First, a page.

— History of Friedrich II. of Prussia, Vol. XII. (of XXI.) • Thomas Carlyle

... therefore bear no part in the concerts. She was shy almost to awkwardness, and scarcely ever joined in the conversation. The slightest remark from a stranger disconcerted her; and even the old friends of her father who tried to draw her out could seldom extract more than a Yes or a No. Her figure was small, her face not distinguished by beauty. She was therefore suffered to withdraw quietly to the background, and, unobserved herself, to observe all that passed. Her nearest relations were aware that ...
— Critical and Historical Essays, Volume III (of 3) • Thomas Babington Macaulay

... him, "but your share you must take, and appear to consume. One who has done so much to bring about the marriage cannot in conscience refuse his allotment of the fruits. Maidens, I hear, first cook it under their pillows, and extract nuptial dreams therefrom—said to be of a lighter class, taken that way. It's a capital cake, and, upon my honour, you have helped to make it—you have indeed! ...
— The Shaving of Shagpat • George Meredith

... was required. The seals were mostly crab-eaters, and emperor penguins were the general rule. On November 5, however, an adelie was caught, and this was the cause of much discussion, as the following extract shows: "The man on watch from 3 a.m. to 4 a.m. caught an adelie penguin. This is the first of its kind that we have seen since January last, and it may mean a lot. It may signify that there is land somewhere near us, or else that great leads are opening up, but it is impossible to ...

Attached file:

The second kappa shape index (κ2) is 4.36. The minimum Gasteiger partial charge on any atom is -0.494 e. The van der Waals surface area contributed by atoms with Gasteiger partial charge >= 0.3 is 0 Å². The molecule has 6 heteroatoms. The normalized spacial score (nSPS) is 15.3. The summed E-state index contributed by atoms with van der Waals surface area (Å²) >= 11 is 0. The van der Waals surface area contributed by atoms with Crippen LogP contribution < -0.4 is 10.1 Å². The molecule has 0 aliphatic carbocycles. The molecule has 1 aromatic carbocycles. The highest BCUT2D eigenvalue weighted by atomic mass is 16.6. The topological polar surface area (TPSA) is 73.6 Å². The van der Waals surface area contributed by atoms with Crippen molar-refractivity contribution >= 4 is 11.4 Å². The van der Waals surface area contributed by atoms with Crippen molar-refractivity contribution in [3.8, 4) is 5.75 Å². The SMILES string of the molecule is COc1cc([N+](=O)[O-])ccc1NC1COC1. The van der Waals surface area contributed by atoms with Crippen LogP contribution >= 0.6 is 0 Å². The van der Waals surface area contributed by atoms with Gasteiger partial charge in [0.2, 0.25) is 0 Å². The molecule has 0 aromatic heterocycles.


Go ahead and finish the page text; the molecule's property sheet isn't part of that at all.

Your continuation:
— South! • Sir Ernest Shackleton

... work is done in the hospital. From the first annual report just published by the surgeon in charge, an M.D. from the United States, I extract the two ...
— An Australian in China - Being the Narrative of a Quiet Journey Across China to Burma • George Ernest Morrison

... novelty since one could fully participate in the pleasures, profits, and pains of a small-pox party but once in a lifetime. Much etiquette and deference was shown over these "physical gatherings," formal invitations were sometimes sent to join the function at a private house. Here is an extract from a letter written July 8, 1775, by Joseph Barrell, a Boston merchant, to Colonel Wentworth: "Mr. Storer has invited Mrs. Martin to take the small-pox in her house; if Mrs. Wentworth desires to get rid of her fears in the ...
— Customs and Fashions in Old New England • Alice Morse Earle

... was the child's answer, and the blue eyes shone up at her questioner; but not a word more could be got from her, though the little boys did their best to extract more information. ...
— Odd • Amy Le Feuvre